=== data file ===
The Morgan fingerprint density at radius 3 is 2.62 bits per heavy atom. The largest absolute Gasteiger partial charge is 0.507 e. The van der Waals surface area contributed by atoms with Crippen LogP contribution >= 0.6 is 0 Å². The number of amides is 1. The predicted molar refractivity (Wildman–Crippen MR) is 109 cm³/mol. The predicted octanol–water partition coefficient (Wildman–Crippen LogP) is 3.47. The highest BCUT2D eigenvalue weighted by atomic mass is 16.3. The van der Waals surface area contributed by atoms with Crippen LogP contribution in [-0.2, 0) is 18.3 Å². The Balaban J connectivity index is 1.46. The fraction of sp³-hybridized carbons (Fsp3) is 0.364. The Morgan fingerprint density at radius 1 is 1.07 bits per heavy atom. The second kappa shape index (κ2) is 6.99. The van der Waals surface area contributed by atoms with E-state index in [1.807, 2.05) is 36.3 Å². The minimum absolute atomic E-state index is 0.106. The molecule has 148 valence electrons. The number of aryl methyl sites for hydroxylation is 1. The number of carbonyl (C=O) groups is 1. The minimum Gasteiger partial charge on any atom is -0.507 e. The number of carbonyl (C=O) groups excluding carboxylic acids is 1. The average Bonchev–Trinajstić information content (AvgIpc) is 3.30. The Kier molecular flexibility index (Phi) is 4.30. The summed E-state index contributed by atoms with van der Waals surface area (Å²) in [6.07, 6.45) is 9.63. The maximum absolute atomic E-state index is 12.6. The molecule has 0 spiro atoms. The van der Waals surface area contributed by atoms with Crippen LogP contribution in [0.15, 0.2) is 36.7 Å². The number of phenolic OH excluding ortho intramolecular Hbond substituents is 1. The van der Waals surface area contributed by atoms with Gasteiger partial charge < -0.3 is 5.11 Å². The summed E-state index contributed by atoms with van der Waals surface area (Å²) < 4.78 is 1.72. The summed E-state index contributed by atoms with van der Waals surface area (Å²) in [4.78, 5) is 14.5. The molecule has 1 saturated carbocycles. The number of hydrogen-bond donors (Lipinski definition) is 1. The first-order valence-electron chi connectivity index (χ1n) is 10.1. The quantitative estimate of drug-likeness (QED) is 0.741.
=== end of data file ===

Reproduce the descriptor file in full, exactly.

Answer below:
The Morgan fingerprint density at radius 3 is 2.62 bits per heavy atom. The largest absolute Gasteiger partial charge is 0.507 e. The van der Waals surface area contributed by atoms with Crippen LogP contribution >= 0.6 is 0 Å². The number of amides is 1. The predicted molar refractivity (Wildman–Crippen MR) is 109 cm³/mol. The predicted octanol–water partition coefficient (Wildman–Crippen LogP) is 3.47. The highest BCUT2D eigenvalue weighted by atomic mass is 16.3. The van der Waals surface area contributed by atoms with Crippen LogP contribution in [-0.2, 0) is 18.3 Å². The Balaban J connectivity index is 1.46. The fraction of sp³-hybridized carbons (Fsp3) is 0.364. The Morgan fingerprint density at radius 1 is 1.07 bits per heavy atom. The second kappa shape index (κ2) is 6.99. The van der Waals surface area contributed by atoms with E-state index in [1.807, 2.05) is 36.3 Å². The minimum absolute atomic E-state index is 0.106. The molecule has 148 valence electrons. The number of aryl methyl sites for hydroxylation is 1. The number of carbonyl (C=O) groups is 1. The minimum Gasteiger partial charge on any atom is -0.507 e. The number of carbonyl (C=O) groups excluding carboxylic acids is 1. The average Bonchev–Trinajstić information content (AvgIpc) is 3.30. The Kier molecular flexibility index (Phi) is 4.30. The summed E-state index contributed by atoms with van der Waals surface area (Å²) in [6.07, 6.45) is 9.63. The maximum absolute atomic E-state index is 12.6. The molecule has 0 spiro atoms. The van der Waals surface area contributed by atoms with Crippen LogP contribution in [0.15, 0.2) is 36.7 Å². The number of phenolic OH excluding ortho intramolecular Hbond substituents is 1. The van der Waals surface area contributed by atoms with Gasteiger partial charge < -0.3 is 5.11 Å². The summed E-state index contributed by atoms with van der Waals surface area (Å²) < 4.78 is 1.72. The summed E-state index contributed by atoms with van der Waals surface area (Å²) in [4.78, 5) is 14.5. The molecule has 1 saturated carbocycles. The number of hydrogen-bond donors (Lipinski definition) is 1. The first-order valence-electron chi connectivity index (χ1n) is 10.1. The quantitative estimate of drug-likeness (QED) is 0.741.